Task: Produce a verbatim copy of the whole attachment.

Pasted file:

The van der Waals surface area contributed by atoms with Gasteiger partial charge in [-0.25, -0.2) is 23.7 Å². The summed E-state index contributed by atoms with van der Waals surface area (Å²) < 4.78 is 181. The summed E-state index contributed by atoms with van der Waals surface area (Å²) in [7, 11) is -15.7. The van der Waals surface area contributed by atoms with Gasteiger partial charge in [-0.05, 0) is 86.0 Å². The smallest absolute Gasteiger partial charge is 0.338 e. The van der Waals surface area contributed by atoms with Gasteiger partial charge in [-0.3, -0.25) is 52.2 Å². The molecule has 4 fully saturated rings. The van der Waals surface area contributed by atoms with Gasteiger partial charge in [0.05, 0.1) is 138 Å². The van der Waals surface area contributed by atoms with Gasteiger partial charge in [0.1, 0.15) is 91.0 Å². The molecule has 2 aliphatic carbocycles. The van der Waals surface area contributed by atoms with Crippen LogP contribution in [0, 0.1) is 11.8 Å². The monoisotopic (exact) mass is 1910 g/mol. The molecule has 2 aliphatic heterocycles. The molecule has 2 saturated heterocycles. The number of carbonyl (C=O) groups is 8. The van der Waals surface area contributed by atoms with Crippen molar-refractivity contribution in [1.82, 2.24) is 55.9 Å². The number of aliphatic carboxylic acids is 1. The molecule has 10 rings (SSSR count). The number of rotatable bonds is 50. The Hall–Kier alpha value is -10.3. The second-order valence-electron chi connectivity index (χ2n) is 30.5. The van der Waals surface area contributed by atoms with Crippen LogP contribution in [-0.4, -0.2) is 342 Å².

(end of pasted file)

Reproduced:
The van der Waals surface area contributed by atoms with Gasteiger partial charge in [-0.25, -0.2) is 23.7 Å². The summed E-state index contributed by atoms with van der Waals surface area (Å²) < 4.78 is 181. The summed E-state index contributed by atoms with van der Waals surface area (Å²) in [7, 11) is -15.7. The van der Waals surface area contributed by atoms with Gasteiger partial charge in [-0.05, 0) is 86.0 Å². The smallest absolute Gasteiger partial charge is 0.338 e. The van der Waals surface area contributed by atoms with Gasteiger partial charge in [-0.3, -0.25) is 52.2 Å². The molecule has 4 fully saturated rings. The van der Waals surface area contributed by atoms with Gasteiger partial charge in [0.05, 0.1) is 138 Å². The van der Waals surface area contributed by atoms with Gasteiger partial charge in [0.1, 0.15) is 91.0 Å². The molecule has 2 aliphatic carbocycles. The van der Waals surface area contributed by atoms with Crippen LogP contribution in [0, 0.1) is 11.8 Å². The monoisotopic (exact) mass is 1910 g/mol. The molecule has 2 aliphatic heterocycles. The molecule has 2 saturated heterocycles. The number of carbonyl (C=O) groups is 8. The van der Waals surface area contributed by atoms with Crippen molar-refractivity contribution in [1.82, 2.24) is 55.9 Å². The number of aliphatic carboxylic acids is 1. The molecule has 10 rings (SSSR count). The number of rotatable bonds is 50. The Hall–Kier alpha value is -10.3. The second-order valence-electron chi connectivity index (χ2n) is 30.5. The van der Waals surface area contributed by atoms with Crippen LogP contribution in [-0.4, -0.2) is 342 Å².